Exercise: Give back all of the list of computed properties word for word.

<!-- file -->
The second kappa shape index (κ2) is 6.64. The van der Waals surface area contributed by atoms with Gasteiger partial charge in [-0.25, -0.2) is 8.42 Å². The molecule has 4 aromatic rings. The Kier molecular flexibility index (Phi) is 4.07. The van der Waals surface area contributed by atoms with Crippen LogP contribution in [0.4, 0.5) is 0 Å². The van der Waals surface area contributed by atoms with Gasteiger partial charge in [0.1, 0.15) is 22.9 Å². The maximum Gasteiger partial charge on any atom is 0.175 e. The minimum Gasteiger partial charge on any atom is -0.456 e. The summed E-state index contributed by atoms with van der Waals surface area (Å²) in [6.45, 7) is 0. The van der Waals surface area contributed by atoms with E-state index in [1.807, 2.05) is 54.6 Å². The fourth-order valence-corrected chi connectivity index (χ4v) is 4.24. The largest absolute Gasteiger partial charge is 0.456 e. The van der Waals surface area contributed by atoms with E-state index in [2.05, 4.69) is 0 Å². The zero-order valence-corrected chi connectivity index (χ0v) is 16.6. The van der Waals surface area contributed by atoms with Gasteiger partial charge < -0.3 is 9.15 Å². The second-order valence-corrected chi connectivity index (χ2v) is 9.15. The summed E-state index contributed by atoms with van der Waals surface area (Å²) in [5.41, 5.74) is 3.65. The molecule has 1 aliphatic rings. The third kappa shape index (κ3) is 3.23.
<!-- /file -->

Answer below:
The second kappa shape index (κ2) is 6.64. The van der Waals surface area contributed by atoms with Gasteiger partial charge in [-0.25, -0.2) is 8.42 Å². The molecule has 4 aromatic rings. The Kier molecular flexibility index (Phi) is 4.07. The van der Waals surface area contributed by atoms with Crippen LogP contribution in [0.4, 0.5) is 0 Å². The van der Waals surface area contributed by atoms with Gasteiger partial charge in [0.1, 0.15) is 22.9 Å². The maximum Gasteiger partial charge on any atom is 0.175 e. The minimum Gasteiger partial charge on any atom is -0.456 e. The summed E-state index contributed by atoms with van der Waals surface area (Å²) in [6.45, 7) is 0. The van der Waals surface area contributed by atoms with E-state index in [1.807, 2.05) is 54.6 Å². The fourth-order valence-corrected chi connectivity index (χ4v) is 4.24. The largest absolute Gasteiger partial charge is 0.456 e. The van der Waals surface area contributed by atoms with E-state index in [2.05, 4.69) is 0 Å². The zero-order valence-corrected chi connectivity index (χ0v) is 16.6. The van der Waals surface area contributed by atoms with Gasteiger partial charge < -0.3 is 9.15 Å². The second-order valence-corrected chi connectivity index (χ2v) is 9.15. The summed E-state index contributed by atoms with van der Waals surface area (Å²) in [5.41, 5.74) is 3.65. The molecule has 1 aliphatic rings. The third kappa shape index (κ3) is 3.23.